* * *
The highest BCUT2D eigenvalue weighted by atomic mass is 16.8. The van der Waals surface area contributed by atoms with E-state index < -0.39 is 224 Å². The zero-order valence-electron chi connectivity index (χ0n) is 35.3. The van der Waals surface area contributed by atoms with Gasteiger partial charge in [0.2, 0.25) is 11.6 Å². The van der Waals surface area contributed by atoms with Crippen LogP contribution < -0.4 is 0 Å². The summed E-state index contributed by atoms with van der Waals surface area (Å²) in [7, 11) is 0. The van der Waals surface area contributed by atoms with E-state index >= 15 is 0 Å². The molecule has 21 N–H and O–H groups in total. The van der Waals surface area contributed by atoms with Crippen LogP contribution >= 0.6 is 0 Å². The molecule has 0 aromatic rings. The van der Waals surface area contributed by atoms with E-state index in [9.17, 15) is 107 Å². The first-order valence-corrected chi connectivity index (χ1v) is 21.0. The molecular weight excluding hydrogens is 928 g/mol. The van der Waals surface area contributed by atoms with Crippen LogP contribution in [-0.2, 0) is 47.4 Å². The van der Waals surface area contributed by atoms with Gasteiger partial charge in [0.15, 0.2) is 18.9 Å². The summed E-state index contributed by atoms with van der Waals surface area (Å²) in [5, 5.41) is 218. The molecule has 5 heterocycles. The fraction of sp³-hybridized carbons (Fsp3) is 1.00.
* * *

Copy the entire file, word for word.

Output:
The highest BCUT2D eigenvalue weighted by atomic mass is 16.8. The van der Waals surface area contributed by atoms with E-state index < -0.39 is 224 Å². The zero-order valence-electron chi connectivity index (χ0n) is 35.3. The van der Waals surface area contributed by atoms with Gasteiger partial charge in [0.2, 0.25) is 11.6 Å². The van der Waals surface area contributed by atoms with Crippen LogP contribution < -0.4 is 0 Å². The summed E-state index contributed by atoms with van der Waals surface area (Å²) in [7, 11) is 0. The van der Waals surface area contributed by atoms with E-state index >= 15 is 0 Å². The molecule has 21 N–H and O–H groups in total. The van der Waals surface area contributed by atoms with Crippen LogP contribution >= 0.6 is 0 Å². The molecule has 0 aromatic rings. The van der Waals surface area contributed by atoms with E-state index in [9.17, 15) is 107 Å². The first-order valence-corrected chi connectivity index (χ1v) is 21.0. The molecular weight excluding hydrogens is 928 g/mol. The van der Waals surface area contributed by atoms with Crippen LogP contribution in [-0.2, 0) is 47.4 Å². The van der Waals surface area contributed by atoms with Gasteiger partial charge in [0.15, 0.2) is 18.9 Å². The summed E-state index contributed by atoms with van der Waals surface area (Å²) in [5, 5.41) is 218. The molecule has 5 heterocycles. The fraction of sp³-hybridized carbons (Fsp3) is 1.00.